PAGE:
Friday, May 18, 2012

Zero by Tom Leveen

Zero by Tom Leveen

Release Date: April 24th 2012
Pages: 304
Format: Hardcover
Source: Publisher
Publisher: Random House Canada
Buy It: Book Depository
After graduating from a Phoenix, Arizona, high school, aspiring artist Amanda "Zero" Walsh unexpectedly begins a relationship with a drummer in a punk rock band, which helps her come to terms with her feelings about herself, her falling out with her best friend, and her parents' personal problems.
I actually wasn't quite sure I was going to finish this novel, because the first few chapters didn't particularly entrance me. But I ended up being so glad I gave it a shot, because the end result was funny, heart-warming, and easy to relate to. One of the things that Leveen did so well was Zero's insecurity about her art and her body. I also really liked that her boyfriend, Mike, isn't okay with it; it was so refreshing to have a love interest that really wants his girlfriend to have confidence in herself, and makes a genuine effort to help her reach that. Of course, in the end confidence has to come from within, but Mike's nudging her in that direction certainly helped.

There are two things that really define Zero, her art and her music, and Leveen incorporates both of these passions throughout the novel. That said, I felt like there were a few too many art comparisons, especially when it came to Dali as a quote by him already began each chapter; everything seemed to be a blank canvas or a melting watch. As a reader, I didn't need that constant reminder that she's an artist, it was already clear, so I wished the references had been toned down a bit. In comparison, the punk lyrics quoted throughout the novel worked great and added a nice dimension to the story, but there were only a few of them. I think that this was a case of "less is more".

The most heart-breaking aspect of Zero's story is her family life, and the nuclear meltdown of her parent's marriage and her father's drinking. I could definitely understand why she wanted to move to Chicago, as it was neither a healthy nor an inspiring place to live. But the way that things wrapped up in that storyline... it just didn't have the emotional punch that I was expecting. Maybe it was because Zero's parents felt a little flat to me, it was like everything was supposed to be explained by the fact that they'd had her as a teenager, which didn't sit quite right with me.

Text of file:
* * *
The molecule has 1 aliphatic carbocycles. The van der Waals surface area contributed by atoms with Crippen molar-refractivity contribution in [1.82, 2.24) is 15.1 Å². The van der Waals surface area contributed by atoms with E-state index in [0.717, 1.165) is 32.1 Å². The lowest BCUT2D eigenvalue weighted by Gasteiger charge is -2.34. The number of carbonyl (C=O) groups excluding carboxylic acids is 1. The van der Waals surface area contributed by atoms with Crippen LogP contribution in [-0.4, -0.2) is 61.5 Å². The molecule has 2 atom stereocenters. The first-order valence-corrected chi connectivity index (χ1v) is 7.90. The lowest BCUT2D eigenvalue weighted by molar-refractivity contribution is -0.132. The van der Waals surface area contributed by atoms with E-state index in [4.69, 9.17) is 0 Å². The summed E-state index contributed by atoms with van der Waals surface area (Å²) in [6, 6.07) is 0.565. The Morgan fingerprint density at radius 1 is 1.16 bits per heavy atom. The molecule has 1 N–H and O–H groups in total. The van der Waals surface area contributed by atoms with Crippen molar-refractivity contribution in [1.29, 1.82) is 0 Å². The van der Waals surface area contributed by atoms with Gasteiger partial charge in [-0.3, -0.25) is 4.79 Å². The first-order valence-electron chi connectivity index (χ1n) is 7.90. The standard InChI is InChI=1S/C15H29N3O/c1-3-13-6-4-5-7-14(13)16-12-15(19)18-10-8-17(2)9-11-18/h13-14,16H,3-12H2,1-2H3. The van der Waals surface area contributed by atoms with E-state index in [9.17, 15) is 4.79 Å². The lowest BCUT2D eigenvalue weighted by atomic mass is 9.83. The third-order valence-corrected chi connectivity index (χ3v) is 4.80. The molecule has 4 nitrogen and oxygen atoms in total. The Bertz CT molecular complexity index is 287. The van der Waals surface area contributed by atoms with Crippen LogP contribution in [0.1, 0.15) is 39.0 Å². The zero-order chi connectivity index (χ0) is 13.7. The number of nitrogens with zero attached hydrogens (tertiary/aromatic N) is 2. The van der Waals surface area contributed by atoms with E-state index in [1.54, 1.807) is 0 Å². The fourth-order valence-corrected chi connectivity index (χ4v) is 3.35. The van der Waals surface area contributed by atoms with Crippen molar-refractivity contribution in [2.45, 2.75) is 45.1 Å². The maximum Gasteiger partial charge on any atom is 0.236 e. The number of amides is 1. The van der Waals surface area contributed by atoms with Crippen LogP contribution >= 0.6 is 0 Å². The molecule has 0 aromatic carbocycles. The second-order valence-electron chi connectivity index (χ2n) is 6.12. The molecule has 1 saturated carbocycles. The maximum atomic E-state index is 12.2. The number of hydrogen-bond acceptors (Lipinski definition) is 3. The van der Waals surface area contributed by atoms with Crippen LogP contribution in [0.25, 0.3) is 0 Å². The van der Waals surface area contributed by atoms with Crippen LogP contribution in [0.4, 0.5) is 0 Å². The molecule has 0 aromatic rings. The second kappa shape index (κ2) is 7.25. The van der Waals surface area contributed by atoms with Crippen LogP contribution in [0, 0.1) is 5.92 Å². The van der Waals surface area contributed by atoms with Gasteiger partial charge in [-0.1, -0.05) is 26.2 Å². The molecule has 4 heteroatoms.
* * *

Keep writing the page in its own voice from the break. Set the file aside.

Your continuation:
When it came to the relationship between Mike and Zero, I felt like it developed in a really authentic way. I also thought the representation of sex in the various teenage characters' lives was very believable, and appreciated Zero's best friend and her honesty on the subject; if anything, I would have liked there to have been more of Jenn in the story. That said, there was a side plot (minor spoiler, so highlight to read), pregnancy scare, that I could have done without; it seemed like unnecessary drama for no reason and made me roll my eyes a bit.

Overall, Zero– both the character and the novel– surprised me. When I started the book I was skeptical, but the character growth was very strong and the end result was that Zero was a realistic and charming novel, and I would definitely pick up other books by Leveen in the future.

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